September 20-27, 2015 This year’s chefs’ trip is to Campeche, a seldom visited state on the Yucatán Peninsula. The capital, also Campeche, is now a UNESCO World Heritage site and will be our destination for the chefs’ trip September 20 through the 27th. Campeche, formerly named Ah-Kim-Pech, which means “Place of Snakes and Ticks,” is an ancient settlement from the magnificent Mayan culture founded in 1540 by the Spanish.

Chef Ricardo Munoz

Chef Ricardo Munoz

The week is filled with classes, demonstrations and discussions with Chef Ricardo Muñoz and various local chefs who will teach Campeche’s local specialties such as muc bil pollo.

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Malecon in Campeche

We will be staying at the Best Western Hotel Del Mar just across the street from the Gulf of Mexico and the colorful 3.5 kilometer malecon (boardwalk), for you running and walking enthusiasts. The location is just blocks away from the historic centro with buildings ranging from the 16th to the 20th centuries, including military, civil and religious structures. The folklore and history of this legendary city are still alive in its streets and one can easily imagine the Spanish conquistadors and pirates that once roamed here.

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Photo by Ana Elena Martinez

There will be demos at the Panderia La Huachita bakery, and in the small town of Becal we will see how the jipilapa hats are woven by families and made in limestone caves to escape the Yucatecan blistering heat. There are some wonderful pictures here by Lukas Vacovsky of the process.

Next up is a demo on making muc bil pollo at the Hacienda Blanca Flor before driving to Uxmal where we will spend the night. In the morning we will tour the site before visiting the Eco Chocolate Museum, and returning to Campeche and more classes with local cooks.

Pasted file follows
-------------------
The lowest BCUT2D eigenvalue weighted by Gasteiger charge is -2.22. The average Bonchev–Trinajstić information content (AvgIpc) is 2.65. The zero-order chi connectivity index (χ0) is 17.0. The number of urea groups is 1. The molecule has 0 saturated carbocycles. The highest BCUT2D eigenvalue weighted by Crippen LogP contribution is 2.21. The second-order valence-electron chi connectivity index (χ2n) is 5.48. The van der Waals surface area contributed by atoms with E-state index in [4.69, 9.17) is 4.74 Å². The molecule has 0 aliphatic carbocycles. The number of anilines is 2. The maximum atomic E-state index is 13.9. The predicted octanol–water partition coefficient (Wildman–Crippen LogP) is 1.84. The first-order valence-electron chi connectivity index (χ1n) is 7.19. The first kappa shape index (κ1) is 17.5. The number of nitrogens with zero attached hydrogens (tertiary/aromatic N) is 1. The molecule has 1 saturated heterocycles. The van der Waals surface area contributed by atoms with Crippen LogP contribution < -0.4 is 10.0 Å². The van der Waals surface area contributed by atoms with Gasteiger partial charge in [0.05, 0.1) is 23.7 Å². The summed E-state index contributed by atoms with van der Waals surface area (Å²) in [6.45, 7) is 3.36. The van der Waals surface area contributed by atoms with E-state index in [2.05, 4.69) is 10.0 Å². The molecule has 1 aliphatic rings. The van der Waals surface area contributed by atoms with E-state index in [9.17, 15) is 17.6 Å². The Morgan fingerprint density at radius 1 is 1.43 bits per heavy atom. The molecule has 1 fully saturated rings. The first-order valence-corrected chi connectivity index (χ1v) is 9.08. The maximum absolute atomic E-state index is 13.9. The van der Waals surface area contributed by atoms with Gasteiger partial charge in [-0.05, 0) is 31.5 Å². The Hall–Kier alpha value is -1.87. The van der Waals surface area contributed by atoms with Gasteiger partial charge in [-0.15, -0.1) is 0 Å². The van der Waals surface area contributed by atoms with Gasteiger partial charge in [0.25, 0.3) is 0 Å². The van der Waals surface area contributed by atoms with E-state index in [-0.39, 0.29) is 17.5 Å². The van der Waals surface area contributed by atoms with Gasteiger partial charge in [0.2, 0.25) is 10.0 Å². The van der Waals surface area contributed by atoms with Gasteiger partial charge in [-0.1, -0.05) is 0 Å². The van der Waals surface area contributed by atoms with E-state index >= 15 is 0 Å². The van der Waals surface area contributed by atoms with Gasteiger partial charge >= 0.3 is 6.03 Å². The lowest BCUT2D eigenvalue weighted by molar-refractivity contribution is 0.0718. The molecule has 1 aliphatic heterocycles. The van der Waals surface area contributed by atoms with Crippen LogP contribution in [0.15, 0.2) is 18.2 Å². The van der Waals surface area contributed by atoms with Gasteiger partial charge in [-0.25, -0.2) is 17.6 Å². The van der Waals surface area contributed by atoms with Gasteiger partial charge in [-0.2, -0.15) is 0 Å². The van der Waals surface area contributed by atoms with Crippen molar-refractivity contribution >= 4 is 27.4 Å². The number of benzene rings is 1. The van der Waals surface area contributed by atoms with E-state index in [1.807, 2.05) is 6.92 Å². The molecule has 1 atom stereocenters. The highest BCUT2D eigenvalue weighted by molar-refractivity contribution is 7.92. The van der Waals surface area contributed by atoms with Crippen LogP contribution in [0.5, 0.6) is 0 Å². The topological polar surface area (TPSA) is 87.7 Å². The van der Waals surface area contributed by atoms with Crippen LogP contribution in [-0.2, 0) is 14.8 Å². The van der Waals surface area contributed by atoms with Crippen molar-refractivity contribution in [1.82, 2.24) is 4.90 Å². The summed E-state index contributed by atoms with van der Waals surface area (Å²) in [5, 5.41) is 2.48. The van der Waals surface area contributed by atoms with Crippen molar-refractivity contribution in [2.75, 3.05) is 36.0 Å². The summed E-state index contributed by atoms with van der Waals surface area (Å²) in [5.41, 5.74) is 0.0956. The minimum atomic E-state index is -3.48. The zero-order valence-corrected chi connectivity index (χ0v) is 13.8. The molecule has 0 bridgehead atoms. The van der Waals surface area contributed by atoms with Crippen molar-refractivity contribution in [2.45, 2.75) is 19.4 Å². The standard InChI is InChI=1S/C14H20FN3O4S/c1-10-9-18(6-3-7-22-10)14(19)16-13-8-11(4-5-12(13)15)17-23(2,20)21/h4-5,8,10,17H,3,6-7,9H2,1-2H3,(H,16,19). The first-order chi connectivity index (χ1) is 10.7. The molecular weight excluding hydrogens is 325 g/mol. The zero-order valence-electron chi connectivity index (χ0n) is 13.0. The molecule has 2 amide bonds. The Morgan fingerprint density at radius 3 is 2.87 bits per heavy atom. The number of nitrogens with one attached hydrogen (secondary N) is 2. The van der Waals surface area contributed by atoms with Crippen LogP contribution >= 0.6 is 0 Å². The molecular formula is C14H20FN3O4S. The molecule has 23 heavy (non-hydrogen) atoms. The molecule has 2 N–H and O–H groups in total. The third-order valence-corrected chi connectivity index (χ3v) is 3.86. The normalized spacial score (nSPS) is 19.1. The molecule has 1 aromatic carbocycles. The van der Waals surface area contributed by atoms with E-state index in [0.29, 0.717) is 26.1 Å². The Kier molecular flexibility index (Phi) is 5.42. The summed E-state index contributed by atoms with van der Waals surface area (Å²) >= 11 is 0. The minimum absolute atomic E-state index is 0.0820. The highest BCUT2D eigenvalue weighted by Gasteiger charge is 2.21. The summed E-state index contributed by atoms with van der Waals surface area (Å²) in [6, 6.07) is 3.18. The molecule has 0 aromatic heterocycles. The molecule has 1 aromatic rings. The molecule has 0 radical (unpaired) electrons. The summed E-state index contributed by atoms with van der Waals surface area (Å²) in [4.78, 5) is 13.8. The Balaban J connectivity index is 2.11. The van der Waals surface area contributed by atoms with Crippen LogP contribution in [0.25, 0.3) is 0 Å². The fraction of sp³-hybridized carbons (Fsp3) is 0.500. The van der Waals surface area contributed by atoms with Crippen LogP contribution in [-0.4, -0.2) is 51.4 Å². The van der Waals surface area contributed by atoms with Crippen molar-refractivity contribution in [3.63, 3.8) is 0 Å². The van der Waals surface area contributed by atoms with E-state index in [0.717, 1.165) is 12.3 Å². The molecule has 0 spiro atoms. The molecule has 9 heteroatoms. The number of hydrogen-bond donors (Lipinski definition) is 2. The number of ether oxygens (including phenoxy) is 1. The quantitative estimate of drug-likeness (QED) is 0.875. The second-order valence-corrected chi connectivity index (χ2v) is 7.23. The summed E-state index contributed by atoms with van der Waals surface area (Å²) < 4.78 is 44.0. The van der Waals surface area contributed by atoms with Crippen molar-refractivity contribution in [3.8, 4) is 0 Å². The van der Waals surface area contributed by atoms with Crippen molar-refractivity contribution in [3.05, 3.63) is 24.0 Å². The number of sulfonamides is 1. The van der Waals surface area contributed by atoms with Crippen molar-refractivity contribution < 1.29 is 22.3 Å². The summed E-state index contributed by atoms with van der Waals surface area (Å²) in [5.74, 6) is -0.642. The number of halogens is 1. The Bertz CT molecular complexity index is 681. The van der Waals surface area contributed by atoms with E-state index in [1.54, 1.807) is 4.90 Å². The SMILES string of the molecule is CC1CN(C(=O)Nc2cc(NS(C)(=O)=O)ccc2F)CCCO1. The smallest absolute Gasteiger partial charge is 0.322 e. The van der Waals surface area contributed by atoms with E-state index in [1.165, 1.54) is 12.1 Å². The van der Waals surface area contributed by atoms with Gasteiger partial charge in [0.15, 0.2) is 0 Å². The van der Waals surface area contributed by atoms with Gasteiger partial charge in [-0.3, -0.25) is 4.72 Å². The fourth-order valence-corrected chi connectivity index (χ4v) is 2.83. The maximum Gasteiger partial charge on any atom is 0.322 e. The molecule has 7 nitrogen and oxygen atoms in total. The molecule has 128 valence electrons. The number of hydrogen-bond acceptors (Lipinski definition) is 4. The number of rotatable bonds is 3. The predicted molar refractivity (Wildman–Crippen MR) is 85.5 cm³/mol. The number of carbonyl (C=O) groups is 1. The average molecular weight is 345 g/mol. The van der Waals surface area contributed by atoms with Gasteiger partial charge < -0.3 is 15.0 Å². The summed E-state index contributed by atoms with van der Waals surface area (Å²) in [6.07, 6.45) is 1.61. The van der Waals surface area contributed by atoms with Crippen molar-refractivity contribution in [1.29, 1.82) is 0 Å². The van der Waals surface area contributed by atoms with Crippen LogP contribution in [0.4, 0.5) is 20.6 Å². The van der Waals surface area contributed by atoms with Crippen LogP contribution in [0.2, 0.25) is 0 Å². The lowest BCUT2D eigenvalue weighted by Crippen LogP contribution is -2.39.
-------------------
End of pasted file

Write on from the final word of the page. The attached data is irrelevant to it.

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Chefs Ana Elena Martinez and Ricardo Munoz

The trip starts and ends in Campeche and costs $4,000 with an additional $300 for a single room. The costs include two meals per day, hotel accommodations and transportation and fees during the trip. It excludes airfare to/from Campeche. The trip is limited to 20 chefs and food professionals (as of 5/5 there are 7 spots left). To sign up please use the contact form listed below.

A cooking lesson with Pilar Cabrera

A delightful view of my good friend Pilar Cabrera as she teaches a few students about the art of making tamales, like the ones her grandmother taught her to make. Pilar is the chef of La Olla Restaurante in Oaxaca. Her food is delicious.

Exploring Chiapas with Chef Andres Padilla

Chef Rick and Deann Bayless, along with Topolobampo Culinary Director Chef Andres Padilla, spent time while in Chiapas going to Ocosingo, Chamula and of course, the mercados. Here, Chef Andres describes the experience of what they saw. You can also see more pictures of Chiapas on his Tumbler page.

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Chef Andres Padilla, Topolobampo

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Chiapas Explorer’s Trip

Here is a visual summary of the February explorer’s trip to Chiapas. The videos were made by Kathy Martinides.